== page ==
Travel guide 2/3: Olympic National Park via Port Angeles

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As per my last post, when the Beach Store Café is closed on your last morning out of town, sometimes you gotta stop for a roadside hot dog at 10am. And that's just what we did before a gorgeous ferry ride to the western tip of Washington. 

It's possible we could have spent our whole trip just exploring Olympic National Park. Out of the ten or so I've been to, I think it's my favorite National Park. From our *amazing* Airbnb in Port Angeles, we only scratched the surface of the lakes, trails and rainforests. Despite the hours I spend looking for perfect little cabins for us to stay in, sometimes the options are just limited. Stumbling upon our treehouse on a goat and sheep farm definitely felt like kismet. It was one of my favorite Airbnbs ever because a hot breakfast was included (and brought to you in bed) every morning. Oh! And our lovely hosts had just gotten a corgi puppy two days before arriving, so that's basically all I remember from the entire trip now. See below. 

On your way into Port Angeles, you'll pass through Sequim, a sweet little town with just a few little places to stop for a bite. Desperately wanting a cat nap, we quickly grabbed sandwiches from Pacific Pantry, which ended up being one of the best (and cheapest) meals out we had. The little shop has all locally made sausages, breads and spreads. Get a side of potato or chicken salad, as well!

After that well-deserved nap (so much driving today, props to Dillon), we drove 20 minutes to Lake Crescent for a sunset canoe ride. Like most of the National Parks, there are lodges for those looking for fine dining and a real bed while exploring the beauty of this country. I had read about canoe rentals at Lake Crescent Lodge, which was definitely a gorgeous little spot on a lake that is truly paradise.

Personally, I find a lot of the National Park lodges tacky and a little too "resort" feeling. But this felt quaint with its tiny cabins, which all had views of the crystal blue lake. In the front was a porch-side restaurant and main room with a fireplace; they were doing something right here. For $30 you can rent a canoe for a few hours and head out into the waters. After a peaceful ride with only one other boat on the water, we explored the walking trails off the Lodge's property. Adirondack chairs line the shore, and all the guests mingle there to drink what I assume is really good red wine. It's really a lovely place to spend a few evenings.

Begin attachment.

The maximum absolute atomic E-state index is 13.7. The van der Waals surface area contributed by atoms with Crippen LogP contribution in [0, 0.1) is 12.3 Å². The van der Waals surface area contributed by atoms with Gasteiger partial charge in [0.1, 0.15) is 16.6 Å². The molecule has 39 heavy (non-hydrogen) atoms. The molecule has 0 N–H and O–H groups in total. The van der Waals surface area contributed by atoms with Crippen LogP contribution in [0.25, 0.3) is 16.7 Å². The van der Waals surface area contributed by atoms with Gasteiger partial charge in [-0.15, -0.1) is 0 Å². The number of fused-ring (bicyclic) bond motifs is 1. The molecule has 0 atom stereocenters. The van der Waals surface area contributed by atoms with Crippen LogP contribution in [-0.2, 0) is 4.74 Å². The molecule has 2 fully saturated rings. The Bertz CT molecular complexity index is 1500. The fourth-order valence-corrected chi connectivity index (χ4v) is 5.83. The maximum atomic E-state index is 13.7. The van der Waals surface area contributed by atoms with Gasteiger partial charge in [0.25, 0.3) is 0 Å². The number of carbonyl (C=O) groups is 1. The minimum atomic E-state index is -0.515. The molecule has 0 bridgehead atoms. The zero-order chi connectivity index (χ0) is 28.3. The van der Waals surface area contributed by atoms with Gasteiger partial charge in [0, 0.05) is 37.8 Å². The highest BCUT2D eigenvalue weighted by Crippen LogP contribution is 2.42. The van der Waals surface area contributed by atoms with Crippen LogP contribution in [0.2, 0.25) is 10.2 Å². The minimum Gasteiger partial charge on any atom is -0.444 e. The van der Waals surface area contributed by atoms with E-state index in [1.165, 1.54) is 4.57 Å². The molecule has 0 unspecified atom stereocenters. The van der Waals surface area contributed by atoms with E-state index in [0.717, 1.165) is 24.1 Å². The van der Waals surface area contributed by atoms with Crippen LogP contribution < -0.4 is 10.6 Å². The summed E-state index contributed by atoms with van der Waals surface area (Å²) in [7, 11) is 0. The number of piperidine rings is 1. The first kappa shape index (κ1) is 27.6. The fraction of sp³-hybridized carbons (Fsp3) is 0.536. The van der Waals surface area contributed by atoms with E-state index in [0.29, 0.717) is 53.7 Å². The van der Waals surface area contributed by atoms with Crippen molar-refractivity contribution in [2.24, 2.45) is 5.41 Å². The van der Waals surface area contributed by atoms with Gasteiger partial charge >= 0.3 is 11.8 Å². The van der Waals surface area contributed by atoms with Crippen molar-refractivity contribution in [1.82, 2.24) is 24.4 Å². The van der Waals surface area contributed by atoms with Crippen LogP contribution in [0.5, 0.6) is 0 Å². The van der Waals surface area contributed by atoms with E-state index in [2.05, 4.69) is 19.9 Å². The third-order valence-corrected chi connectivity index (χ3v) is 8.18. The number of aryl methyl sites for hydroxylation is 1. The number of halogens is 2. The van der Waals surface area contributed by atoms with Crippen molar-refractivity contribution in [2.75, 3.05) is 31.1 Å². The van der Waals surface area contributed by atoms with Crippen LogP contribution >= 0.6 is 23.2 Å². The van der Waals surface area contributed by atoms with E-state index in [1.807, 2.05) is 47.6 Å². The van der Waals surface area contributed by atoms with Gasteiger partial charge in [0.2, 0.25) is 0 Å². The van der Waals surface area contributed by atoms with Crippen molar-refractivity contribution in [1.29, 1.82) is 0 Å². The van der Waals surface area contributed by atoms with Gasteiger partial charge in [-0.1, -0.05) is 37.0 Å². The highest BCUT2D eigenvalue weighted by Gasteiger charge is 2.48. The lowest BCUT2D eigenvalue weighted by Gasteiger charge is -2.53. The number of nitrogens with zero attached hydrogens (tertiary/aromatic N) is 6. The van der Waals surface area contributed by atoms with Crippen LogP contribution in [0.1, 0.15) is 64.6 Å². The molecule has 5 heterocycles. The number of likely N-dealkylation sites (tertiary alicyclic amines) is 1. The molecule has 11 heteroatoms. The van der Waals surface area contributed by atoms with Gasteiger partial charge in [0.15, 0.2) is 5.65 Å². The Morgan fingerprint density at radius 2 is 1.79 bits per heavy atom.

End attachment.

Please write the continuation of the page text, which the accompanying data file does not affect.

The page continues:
We did hike for a few hours in the Hoh Rainforest the following morning, but didn't really feel it was the best place to spend time. It was crowded like the Jersey shore, with cars parking along the shoulder once parking lots filled. If you haven't already been on 5 hikes and seen some crazy moss-covered trees, maybe it's a good stop. We were fortunate to have had pristine woods to ourselves for the past few days on Lummi Island.

After a dinner cooked in our little kitchenette, we drove up and up and up to the top of Hurricane Ridge. This is a place you don't want to miss at sunrise or sunset. We chose a hike we could do in an hour or two, that way we'd get the best sunset, and wouldn't have to hike back in total darkness. Hurricane Hill was perfect for that (though very steep!).

Before parking in a secluded lot at the end of the park, we peaked out our car window to see a black bear family, with cubs in tow. Dillon accidentally spooked them and they bear-crawled up a tree. So. Cute.

All the way a mile up there really are no signs of humans. This hike has a pretty narrow path with more fauna and flora than you knew existed. Baby deer and fat marmots roamed the rocky cliff edge. I (illegally) picked a few wildflowers to decorate our treehouse with. And we saw an epic sunset pouring into Canada. It's a pretty wild view from the top.

As it was Dillon's first time to the west coast, we needed to find a real Pacific sunset. And what better evening to do it on than the Solstice? I don't think we could have been much luckier finding such a majestic beach. Colors changed every minute, and photographers lined up with their tripods to catch the latest sunset of the year. After a short walk through a typical, magical woods, Second Beach in La Push (yes, something about Twilight) stares you in the face. 

Rock formations are being beaten down by waves, sun beams stream through pine trees. People are camped on the beach with fires raging and are bound to see some incredible stars above them as the last light fades.

We had a pleasantly serene few hours here, despite it being a popular destination for surfers and photographers alike. It must be the sounds of the waves drowning out others, or maybe it's just a place filled with reverence. 

Sun or fog, make the drive.